As efforts to address climate change ramp up it is likely that efforts to scrutinize and criticize such efforts will also ramp up. The generic, though imprecise, term for environmental claims that fail to deliver on their promise, is ‟greenwashing.” Standard & Poor‛s defines greenwashing as companies perceived to be making exaggerated or misleading environmental claims, sometimes without offering significant environmental benefits in return.
NewClimate Institute for Climate Policy and Global Sustainability, a reputable non-profit European research organization, and Carbon Market Watch, another reputable Europe-based non-profit, have recently taken a look at the transparency and integrity of the climate pledges of 25 leading companies. The results of the research are worrisome: no company achieved a high integrity rating; one, Maersk, achieved a reasonable integrity rating; three, Apple, Sony and Vodafone, achieved moderate integrity; and, the remaining 21 were either low or very low integrity.
Companies identified with low or very low integrity assessed in the 2022 Corporate Climate Responsibility Monitor were surprising. Low integrity: Amazon, Deutsche Telekom, Enel, GlaxoSmithKline, Google, Hitachi, Ikea, Volkswagen, Walmart, and Vale. Very low integrity: Accenture, BMW Group, Carrefour, CVS Health, Deutsche Post DHL, E.ON SE, JBS, Nestle, Novartis, Saint-Gobain, and Unilever.
The strength of the NewClimate research is that in its two recent Corporate Climate Responsibility reports it presents not just a critique of corporate initiatives but also a set of guidance and assessment criteria for good practice in corporate emission reduction and net-zero targets.
In summary, NewClimate Institute recommends that companies making net-zero and similar commitments should:
1) Disclose full details on their GHG emissions on an annual basis, with a breakdown of the data to specific emission sources (including scope 1, 2, 3 and non-GHG climate forcers) and the presentation of historical data for each emission source. (Scope 1 are GHG emissions over which the company has direct control. Scope 2 emissions are indirect GHG emissions associated with the purchase of electricity, steam, heat, or cooling. Scope 3 emissions are the result of activities from assets not owned or controlled by the reporting organization, but that the organization indirectly impacts in its value chain.)
2) Explicitly state that their targets cover all scope 1, 2 and 3 emissions as well as any relevant non-GHG climate forcers. (Non-GHG forcers are gases, aerosols, and processes that change cloud abundance, leading to a change in the balance of radiation in the atmosphere which contributes to global warming. Emissions of non-GHG gases and aerosols from aircraft are one example.)
3) Set a specific emission reduction target that is independent from any offsetting, and aligned with 1.5°C compatible trajectories or benchmarks for the sector, as their main headline pledge.
4) Set interim targets that are aligned with the long-term vision in terms of depth and scope, with the first target on a timescale that requires immediate action and accountability (maximum five years).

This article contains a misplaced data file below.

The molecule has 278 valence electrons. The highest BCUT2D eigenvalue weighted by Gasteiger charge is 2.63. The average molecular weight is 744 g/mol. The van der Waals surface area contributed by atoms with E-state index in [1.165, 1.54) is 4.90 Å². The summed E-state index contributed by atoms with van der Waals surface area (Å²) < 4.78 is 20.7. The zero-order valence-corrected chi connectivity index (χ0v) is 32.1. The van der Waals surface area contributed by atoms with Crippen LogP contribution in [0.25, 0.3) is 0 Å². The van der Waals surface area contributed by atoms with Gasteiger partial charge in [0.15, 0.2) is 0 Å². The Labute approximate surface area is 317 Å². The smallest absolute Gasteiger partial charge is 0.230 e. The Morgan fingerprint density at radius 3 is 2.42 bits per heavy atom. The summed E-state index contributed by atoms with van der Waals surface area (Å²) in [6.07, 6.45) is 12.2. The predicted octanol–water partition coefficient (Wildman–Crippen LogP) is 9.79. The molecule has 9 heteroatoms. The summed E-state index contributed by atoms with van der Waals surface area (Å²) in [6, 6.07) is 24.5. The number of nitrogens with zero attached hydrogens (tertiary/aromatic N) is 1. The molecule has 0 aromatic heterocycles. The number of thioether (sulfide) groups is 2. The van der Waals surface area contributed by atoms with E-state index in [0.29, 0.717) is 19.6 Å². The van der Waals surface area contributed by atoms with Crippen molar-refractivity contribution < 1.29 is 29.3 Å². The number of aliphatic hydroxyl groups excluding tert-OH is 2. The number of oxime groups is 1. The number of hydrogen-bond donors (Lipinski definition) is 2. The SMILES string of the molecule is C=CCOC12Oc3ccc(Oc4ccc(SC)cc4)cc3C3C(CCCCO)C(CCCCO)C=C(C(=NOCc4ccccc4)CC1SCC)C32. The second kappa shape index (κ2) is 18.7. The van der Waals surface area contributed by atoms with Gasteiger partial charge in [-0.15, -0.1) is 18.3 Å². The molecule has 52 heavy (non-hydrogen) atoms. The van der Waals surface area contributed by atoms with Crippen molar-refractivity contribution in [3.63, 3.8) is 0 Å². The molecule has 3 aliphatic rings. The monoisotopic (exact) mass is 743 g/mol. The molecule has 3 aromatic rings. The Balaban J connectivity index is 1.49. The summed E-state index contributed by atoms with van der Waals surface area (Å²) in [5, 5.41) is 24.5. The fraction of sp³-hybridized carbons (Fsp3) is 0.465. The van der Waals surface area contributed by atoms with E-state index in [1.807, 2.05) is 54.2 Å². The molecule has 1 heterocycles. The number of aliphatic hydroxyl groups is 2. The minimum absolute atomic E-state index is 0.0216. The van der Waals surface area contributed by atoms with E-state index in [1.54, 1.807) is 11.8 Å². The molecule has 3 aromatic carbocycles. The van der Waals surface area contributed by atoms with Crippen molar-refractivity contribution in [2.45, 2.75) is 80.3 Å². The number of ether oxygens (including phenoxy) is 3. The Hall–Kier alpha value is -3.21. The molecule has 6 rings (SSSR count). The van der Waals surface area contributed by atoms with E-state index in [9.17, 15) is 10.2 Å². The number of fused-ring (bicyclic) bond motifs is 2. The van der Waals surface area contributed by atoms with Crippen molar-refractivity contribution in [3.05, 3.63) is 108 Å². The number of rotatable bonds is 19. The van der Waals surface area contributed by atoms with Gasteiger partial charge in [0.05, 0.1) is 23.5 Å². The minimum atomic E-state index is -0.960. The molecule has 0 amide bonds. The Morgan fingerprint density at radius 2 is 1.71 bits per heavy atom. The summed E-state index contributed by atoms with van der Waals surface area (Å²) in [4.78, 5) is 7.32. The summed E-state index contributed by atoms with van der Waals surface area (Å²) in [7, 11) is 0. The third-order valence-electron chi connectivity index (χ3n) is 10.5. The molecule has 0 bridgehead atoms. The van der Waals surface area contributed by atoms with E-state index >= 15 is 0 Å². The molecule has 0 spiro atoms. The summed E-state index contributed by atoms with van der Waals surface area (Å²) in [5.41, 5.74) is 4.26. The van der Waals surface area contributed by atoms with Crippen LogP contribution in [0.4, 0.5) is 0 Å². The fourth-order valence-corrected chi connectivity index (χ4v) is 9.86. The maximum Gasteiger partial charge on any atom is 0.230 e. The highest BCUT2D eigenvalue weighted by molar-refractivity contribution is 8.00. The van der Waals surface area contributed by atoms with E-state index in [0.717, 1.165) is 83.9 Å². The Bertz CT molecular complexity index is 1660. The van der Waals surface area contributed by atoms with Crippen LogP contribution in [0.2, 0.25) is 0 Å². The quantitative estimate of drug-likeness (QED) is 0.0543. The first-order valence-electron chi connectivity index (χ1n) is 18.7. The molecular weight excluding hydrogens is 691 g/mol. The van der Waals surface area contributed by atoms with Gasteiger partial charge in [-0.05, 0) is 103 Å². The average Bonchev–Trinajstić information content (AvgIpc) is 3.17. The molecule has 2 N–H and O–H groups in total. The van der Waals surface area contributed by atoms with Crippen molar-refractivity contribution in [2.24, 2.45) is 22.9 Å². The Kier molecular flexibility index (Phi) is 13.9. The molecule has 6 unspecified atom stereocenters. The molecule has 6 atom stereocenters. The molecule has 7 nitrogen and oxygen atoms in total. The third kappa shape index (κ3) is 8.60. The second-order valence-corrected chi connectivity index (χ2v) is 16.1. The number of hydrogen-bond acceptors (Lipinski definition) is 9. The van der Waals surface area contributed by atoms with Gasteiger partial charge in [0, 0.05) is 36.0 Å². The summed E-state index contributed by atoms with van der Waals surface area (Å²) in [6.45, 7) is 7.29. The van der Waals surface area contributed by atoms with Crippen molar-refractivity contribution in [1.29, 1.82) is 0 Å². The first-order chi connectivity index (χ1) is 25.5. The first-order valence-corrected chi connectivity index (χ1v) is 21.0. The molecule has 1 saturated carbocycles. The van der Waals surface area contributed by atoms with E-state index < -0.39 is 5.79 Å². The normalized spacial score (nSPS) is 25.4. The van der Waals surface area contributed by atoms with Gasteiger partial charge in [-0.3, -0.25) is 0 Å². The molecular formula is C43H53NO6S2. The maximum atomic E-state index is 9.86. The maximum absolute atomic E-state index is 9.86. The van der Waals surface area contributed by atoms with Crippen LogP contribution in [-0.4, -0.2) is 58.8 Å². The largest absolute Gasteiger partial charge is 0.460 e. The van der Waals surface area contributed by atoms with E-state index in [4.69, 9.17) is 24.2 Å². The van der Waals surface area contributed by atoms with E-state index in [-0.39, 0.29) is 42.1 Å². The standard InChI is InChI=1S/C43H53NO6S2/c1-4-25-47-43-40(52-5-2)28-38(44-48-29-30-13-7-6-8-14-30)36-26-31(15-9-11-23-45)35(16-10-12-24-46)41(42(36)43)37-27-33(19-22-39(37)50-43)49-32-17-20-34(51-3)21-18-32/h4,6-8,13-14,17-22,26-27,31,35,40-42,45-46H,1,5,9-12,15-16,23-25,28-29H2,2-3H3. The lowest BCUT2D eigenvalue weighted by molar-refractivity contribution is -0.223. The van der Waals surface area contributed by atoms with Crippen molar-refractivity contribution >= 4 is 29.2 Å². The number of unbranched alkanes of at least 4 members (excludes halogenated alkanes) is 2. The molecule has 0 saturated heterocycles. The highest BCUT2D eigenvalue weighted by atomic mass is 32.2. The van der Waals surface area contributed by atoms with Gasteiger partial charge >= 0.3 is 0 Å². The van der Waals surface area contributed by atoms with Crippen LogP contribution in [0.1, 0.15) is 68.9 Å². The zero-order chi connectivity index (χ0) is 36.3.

5) Implement encompassing and deep decarbonization measures, and disclose details of those measures to support replication and the identification of new solutions.
6) Procure the highest quality renewable energy available, and disclose the full details of that procurement.
7) Provide an ambitious volume of financial support to climate change mitigation activities beyond the value chain, without claiming neutralization of the company’s own emissions.
8) Avoid misleading claims, and procure only high-quality credits that lead to an additional climate impact that is permanent and accurately quantified.
9) Avoid misleading pledges and commit to procuring only high-quality credits from high-hanging fruit projects, and ensure corresponding adjustments are applied to limit double counting risks.
These criteria, which are explained in much greater detail in the NewClimate Corporate Climate Responsibility Guidance and Assessment Criteria document, seem likely to be similar to those adopted by financial reporting regulators worldwide, including in North America. Hence companies that wish to demonstrate leadership on climate change mitigation and net zero would be well advised to familiarize themselves with the NewClimate work. Those which have already announced net-zero targets can use the criteria and assessment research to improve their performance so as to achieve a higher ranking in the 2023 and subsequent climate leadership reports.
The full report of the Corporate Climate Responsibility Monitor 2022 and the methodology report, which contains more information on the above criteria, are available here.
Colin Isaacs is a chemist with practical experience in administration, a municipal council, the Ontario Legislature, a major environmental group, and, for the last 33 years, as an adviser to business and government. He is one of the pioneers in promoting the concept of sustainable development for business in Canada and has written extensively on the topic in the popular press and for environment and business platforms.
Featured image credit: Getty Images, Hype Photography.